• Motors: Many different types of motors, depending upon the power rating, are being used in EVs. Some examples are DC Motors, Induction Motors, DC brushless motor, Permanent magnet synchronous motor and switched reluctance motor. The DC Motor and DC brushless motor are both suitable for low power Electric vehicles. The induction motor is the most commonly used AC motor and is used in higher power electric vehicles. The permanent magnet synchronous motor is similar to an induction motor but the driving voltage is PWM (Pulse Width Modulation) generated sine wave. Moreover, the switched reluctance motor has all its phases decoupled from each other and it is better at fault tolerance. To sum up, all the above-mentioned motors are being used in EV but the most famous are the AC motors (induction motors) since they are more efficient as compared to the DC motors. . According to a paper by Parker, there is an additional new technology permanent-magnet AC servo motor. The PMAC servo motor allows users to have very high closed-loop control of speed, direction and torque. PMAC motors are very efficient (90%+), and have outstanding torque density – torque per unit size.

Trends with the Major Vehicle Suppliers

Many companies have been working on the commercial vehicle electrification and also generally on electrification of vehicles. Most of them have launched electric commercial and off highway vehicles such as electric buses, electric trucks and electric industrial and agricultural vehicles. Table 1 shows the companies that have been successful in launching electric COHVs:


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The companies mentioned above have been working on electrification of commercial and off highway vehicles, but there are still some challenges. The main challenge requires improving the battery life and the type of battery used in the electrified COHV. Many companies are competing on the type of battery that will be used in COHVs as they introduce economical batteries with lower charging times and greater stability.

For example, Tesla, at their annual Battery Day held recently, announced that they plan to manufacture their own tabless batteries which will be produced-in-house and will increase the range of the vehicles. Another announcement was the elimination of cobalt from the cathodes of the batteries and the construction of a new cathode plant. With a reduction in the cost of Tesla’s battery cells and packs, Tesla plans to build a $25000 electric car and truck production is slated for late 2021.

Other companies like Mercedes Benz partnered with Hydro-Quebec and announced the development of next-generation lithium batteries with a solid and non-flammable electrolyte. Last but not the least, there are many startups focusing on improving batteries by designing different anodes, cathodes and electrolytes. Echion Technologies is one such startup based in Cambridge, England, and in February announced that it had developed a new anode for high-capacity lithium batteries that could charge in just 6 minutes.

It is difficult to include electrified COHVs in the existing transport system without considering the recharging structure for the electric vehicles. Medium-duty and high-duty vehicles will require charging off and on frequently since they require more energy per unit mile. In addition, commercial and off highway vehicles can carry higher payload and can be short-haul, accelerating and decelerating more frequently, or they can travel great distances. Many COHVs include hydraulic systems such as construction vehicles and forklifts and these take even more energy. For this reason, there should be charging stations at appropriate locations.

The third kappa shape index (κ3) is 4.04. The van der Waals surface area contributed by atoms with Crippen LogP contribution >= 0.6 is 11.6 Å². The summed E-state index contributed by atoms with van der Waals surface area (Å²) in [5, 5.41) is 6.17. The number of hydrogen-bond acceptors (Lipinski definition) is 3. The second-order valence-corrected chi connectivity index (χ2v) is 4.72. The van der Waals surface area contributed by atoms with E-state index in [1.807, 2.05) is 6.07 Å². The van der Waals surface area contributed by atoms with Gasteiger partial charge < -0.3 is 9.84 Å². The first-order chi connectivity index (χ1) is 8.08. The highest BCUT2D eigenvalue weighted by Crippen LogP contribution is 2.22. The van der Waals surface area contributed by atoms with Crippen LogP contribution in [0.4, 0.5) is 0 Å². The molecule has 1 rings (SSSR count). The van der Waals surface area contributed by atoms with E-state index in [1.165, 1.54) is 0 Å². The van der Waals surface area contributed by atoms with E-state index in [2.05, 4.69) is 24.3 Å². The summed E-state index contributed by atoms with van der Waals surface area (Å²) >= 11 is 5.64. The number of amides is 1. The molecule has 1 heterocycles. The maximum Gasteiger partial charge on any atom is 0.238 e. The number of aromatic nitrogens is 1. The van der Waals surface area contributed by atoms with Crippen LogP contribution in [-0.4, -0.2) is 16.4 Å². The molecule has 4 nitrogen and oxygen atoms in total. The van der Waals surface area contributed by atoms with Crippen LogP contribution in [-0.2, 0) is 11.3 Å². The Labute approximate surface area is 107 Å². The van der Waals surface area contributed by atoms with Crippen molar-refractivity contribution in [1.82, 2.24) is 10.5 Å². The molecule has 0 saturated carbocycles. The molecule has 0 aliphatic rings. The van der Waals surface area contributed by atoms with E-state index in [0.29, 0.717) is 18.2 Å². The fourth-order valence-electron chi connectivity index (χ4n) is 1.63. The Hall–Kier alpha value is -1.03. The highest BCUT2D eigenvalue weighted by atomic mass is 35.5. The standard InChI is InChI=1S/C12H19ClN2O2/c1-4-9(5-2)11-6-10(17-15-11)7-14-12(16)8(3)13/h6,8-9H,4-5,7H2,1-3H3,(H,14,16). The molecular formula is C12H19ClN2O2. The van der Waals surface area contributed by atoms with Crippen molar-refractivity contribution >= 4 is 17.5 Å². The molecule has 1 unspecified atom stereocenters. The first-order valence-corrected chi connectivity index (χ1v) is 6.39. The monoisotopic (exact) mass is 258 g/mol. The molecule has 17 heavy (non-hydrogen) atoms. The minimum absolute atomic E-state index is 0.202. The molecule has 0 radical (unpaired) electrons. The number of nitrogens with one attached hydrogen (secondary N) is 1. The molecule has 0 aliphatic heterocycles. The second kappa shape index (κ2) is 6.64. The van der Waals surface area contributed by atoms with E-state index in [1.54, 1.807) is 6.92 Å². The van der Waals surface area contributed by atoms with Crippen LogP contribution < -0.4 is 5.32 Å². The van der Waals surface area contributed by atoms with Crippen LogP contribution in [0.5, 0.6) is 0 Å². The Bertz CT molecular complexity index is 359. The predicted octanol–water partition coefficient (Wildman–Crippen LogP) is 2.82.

The question that one should ask is whether electrification of COHV will benefit us environmentally and economically in the long run. The answer to that is not simple. It requires analysis of the trade-offs and the opportunity costs.

  • Increase in electricity demand: First of all, electric COHVs would reduce the consumption of fossil fuels but at the same time increase the consumption of electricity. The IEA, in the Stated Policies Scenario, showed that the global electricity demand from electric vehicles (including two/three-wheelers) will reach 550 TWh in 2030, which is six times the 2019 levels. Although, this is a problem currently, in the long run, when more and more electric COHVs become part of the roads, companies would introduce fast charging infrastructure (with better batteries and high-power chargers) which will alleviate the problem.
  • High price: The price of the electrified commercial and off-highway vehicles is high because it is a new technology. Also, the components in an electric COHV have more wear and tear since COHVs travel longer distances, and some start and stop more often compared to other electric vehicles. So, there will be a need of frequent repair. But electrification of vehicles has its own benefits which include zero tailpipe emissions, better efficiency than internal combustion engine vehicles and large potential for greenhouse gas emissions reductions especially when coupled with a low-carbon electricity sector. These factors are the major driving forces for the governments of different countries to introduce policies and subsidies for the consumers. For example, the European Union approved a new fuel economy standard for cars and vans for 2021-30 and a CO2 emissions standard for heavy-duty vehicles (2020-30), with specific requirements or bonuses for electric vehicles. In the European Union, 2020 is the target year for compliance with the CO2 emissions standards for light- duty vehicles of 95 grams of CO2 per kilometer, which has contributed to the successful uptake of electric light-duty vehicles in Europe in recent years.

Although, it will take time to resolve the technological issues with electric COHVs, in the long run, the environmental and economic benefits will outweigh any problems. As governments change their policies towards a greener future, companies are continuing to work on improve the battery life and the battery charging time. Overall, there has been significant amount of effort in the electrification of COHVs and that time when electrified COHVs will take over internal combustion-engine COHVs is not far away.


Muhammad Mueed – Lead Analyst Commercial & Off-Highway Vehicles Service

Hassan Zaheer – Sales Lead